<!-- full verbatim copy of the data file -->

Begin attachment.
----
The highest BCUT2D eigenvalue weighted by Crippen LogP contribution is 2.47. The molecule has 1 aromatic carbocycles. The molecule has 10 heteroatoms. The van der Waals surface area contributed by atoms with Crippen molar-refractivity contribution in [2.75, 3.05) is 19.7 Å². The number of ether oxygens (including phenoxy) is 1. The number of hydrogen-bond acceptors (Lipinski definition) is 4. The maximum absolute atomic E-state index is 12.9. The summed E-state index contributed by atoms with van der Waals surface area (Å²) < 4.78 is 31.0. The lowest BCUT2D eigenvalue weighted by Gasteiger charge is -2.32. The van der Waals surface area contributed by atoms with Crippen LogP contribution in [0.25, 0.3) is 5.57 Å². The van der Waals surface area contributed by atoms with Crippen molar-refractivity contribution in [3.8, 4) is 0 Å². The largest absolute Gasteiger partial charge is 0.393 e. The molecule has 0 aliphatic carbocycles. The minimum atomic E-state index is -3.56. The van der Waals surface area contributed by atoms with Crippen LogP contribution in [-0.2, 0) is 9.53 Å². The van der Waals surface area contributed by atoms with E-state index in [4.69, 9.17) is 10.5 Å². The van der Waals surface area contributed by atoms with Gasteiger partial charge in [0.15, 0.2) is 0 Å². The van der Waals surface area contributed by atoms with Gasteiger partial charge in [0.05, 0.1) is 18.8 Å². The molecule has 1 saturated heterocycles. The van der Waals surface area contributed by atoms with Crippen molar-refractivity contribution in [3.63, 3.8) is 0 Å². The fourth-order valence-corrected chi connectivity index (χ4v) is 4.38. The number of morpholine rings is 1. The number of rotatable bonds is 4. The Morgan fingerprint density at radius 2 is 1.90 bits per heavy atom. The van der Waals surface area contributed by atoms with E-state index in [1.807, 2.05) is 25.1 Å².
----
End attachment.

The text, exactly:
The highest BCUT2D eigenvalue weighted by Crippen LogP contribution is 2.47. The molecule has 1 aromatic carbocycles. The molecule has 10 heteroatoms. The van der Waals surface area contributed by atoms with Crippen molar-refractivity contribution in [2.75, 3.05) is 19.7 Å². The number of ether oxygens (including phenoxy) is 1. The number of hydrogen-bond acceptors (Lipinski definition) is 4. The maximum absolute atomic E-state index is 12.9. The summed E-state index contributed by atoms with van der Waals surface area (Å²) < 4.78 is 31.0. The lowest BCUT2D eigenvalue weighted by Gasteiger charge is -2.32. The van der Waals surface area contributed by atoms with Crippen LogP contribution in [0.25, 0.3) is 5.57 Å². The van der Waals surface area contributed by atoms with Crippen molar-refractivity contribution in [3.8, 4) is 0 Å². The largest absolute Gasteiger partial charge is 0.393 e. The molecule has 0 aliphatic carbocycles. The minimum atomic E-state index is -3.56. The van der Waals surface area contributed by atoms with Crippen LogP contribution in [-0.2, 0) is 9.53 Å². The van der Waals surface area contributed by atoms with E-state index in [4.69, 9.17) is 10.5 Å². The van der Waals surface area contributed by atoms with Gasteiger partial charge in [0.15, 0.2) is 0 Å². The van der Waals surface area contributed by atoms with Gasteiger partial charge in [0.05, 0.1) is 18.8 Å². The molecule has 1 saturated heterocycles. The van der Waals surface area contributed by atoms with Crippen molar-refractivity contribution in [3.63, 3.8) is 0 Å². The fourth-order valence-corrected chi connectivity index (χ4v) is 4.38. The number of morpholine rings is 1. The number of rotatable bonds is 4. The Morgan fingerprint density at radius 2 is 1.90 bits per heavy atom. The van der Waals surface area contributed by atoms with E-state index in [1.807, 2.05) is 25.1 Å².